In 2015, my dad and I hired our first assistants, and this freed up my time to improve various systems of our investing business.
One thing we addressed was our paperwork process. Early on, we had used Microsoft Word to create new real estate documents, store the files locally on our hard drives, and email them back and forth. Within the past couple of years, we moved to Google Drive to store our files in the cloud and share the files back and forth, eliminating the need to email them.
When creating a new lease agreement, for example, we would take an existing lease, make a copy of it, and then edit this new agreement to include the specific property information and dates. I felt like there must be a faster way to do this.
There are services like Dotloop and Zipform that will speed up the paperwork for you but charge from $50 to several hundred dollars per month. Unless you’re doing a ton of deals, this doesn’t seem practical.
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The (Completely) Free Solution to Document Production
I began to experiment with giving my Google Docs mail merge capabilities. For example, I converted my lease agreement to a standard template that contained merge fields (like dates and monthly rent). I then matched up these merge fields to a Google spreadsheet and used an add-on called Autocrat to create new leases from the spreadsheet.
I know that sounds like gibberish. Basically, to create a new lease, I simply enter a few values into a spreadsheet, run Autocrat, and a new lease agreement is created that’s ready to be signed.
It’s not only super quick, but it also eliminates mistakes, as you can clearly see in the spreadsheet what values are needed. This makes it a lot easier to hand off the paperwork creation task to an assistant. It’s also free!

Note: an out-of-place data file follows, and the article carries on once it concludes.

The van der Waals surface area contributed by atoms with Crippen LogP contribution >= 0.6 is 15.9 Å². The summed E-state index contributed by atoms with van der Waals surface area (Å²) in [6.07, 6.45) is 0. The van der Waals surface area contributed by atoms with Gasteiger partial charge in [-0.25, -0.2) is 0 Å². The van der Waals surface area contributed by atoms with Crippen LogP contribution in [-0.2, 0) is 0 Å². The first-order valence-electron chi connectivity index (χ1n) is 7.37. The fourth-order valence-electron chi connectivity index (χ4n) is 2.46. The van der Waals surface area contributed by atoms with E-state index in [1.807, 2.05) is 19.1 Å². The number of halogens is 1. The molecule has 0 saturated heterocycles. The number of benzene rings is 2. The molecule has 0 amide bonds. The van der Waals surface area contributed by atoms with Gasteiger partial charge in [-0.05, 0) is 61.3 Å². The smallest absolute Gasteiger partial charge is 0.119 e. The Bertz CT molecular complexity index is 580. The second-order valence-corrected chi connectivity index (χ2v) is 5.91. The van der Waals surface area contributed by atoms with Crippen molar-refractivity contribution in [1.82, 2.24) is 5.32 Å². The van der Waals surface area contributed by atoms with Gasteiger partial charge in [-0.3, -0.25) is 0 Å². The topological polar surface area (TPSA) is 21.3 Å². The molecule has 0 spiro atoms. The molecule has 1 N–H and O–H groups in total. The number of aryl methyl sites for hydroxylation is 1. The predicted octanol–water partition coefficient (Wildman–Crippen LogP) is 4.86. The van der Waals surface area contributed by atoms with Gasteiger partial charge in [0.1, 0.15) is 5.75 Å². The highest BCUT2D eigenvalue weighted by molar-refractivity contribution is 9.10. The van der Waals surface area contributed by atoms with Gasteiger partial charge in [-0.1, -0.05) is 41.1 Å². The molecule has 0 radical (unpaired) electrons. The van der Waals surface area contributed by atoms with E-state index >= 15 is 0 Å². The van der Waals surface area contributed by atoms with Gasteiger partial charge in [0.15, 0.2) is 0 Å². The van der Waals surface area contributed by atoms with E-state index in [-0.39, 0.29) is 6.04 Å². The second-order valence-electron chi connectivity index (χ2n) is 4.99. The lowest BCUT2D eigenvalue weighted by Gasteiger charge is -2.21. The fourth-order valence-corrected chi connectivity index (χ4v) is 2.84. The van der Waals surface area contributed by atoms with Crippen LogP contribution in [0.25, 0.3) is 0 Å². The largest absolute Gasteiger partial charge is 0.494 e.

I’ve only done this using Google’s suite of tools, but I’m confident that you could use Microsoft Word and Excel to do the same thing.
More Than Just Lease Agreements
For us, we’re able to merge way more than just lease agreements. I’m also able to merge eviction paperwork (different merges for the different magistrates our properties are under), various letters to potential sellers, thank you letters to private investors and sellers, private lender promissory notes and mortgages, and offers for both MLS and for sale by owner properties.
Setting up the merge is not that difficult once you’ve done it a couple of times, and it’s worthwhile even if you don’t use that specific merge all that often. The time savings add up.
One other neat feature of this merge is the automatic ability to email the newly created document in pdf form. To send MLS offers, I have a merge that allows me to quickly fill out values. Once the merge is run, the new offer is emailed automatically to the buyer’s agent we work with, who can then send it to the listing agent.
This has saved our agent a lot of time and made it easier and quicker for us to send formal offers. We just started using this at the end of 2015 so I’m hoping that we’ll be able to buy more properties in 2016 using just this one upgrade to our paperwork process. Regardless, the time savings and improved delegation of paperwork have been valuable.
What kind of paperwork process are you using?
Let me know with a comment!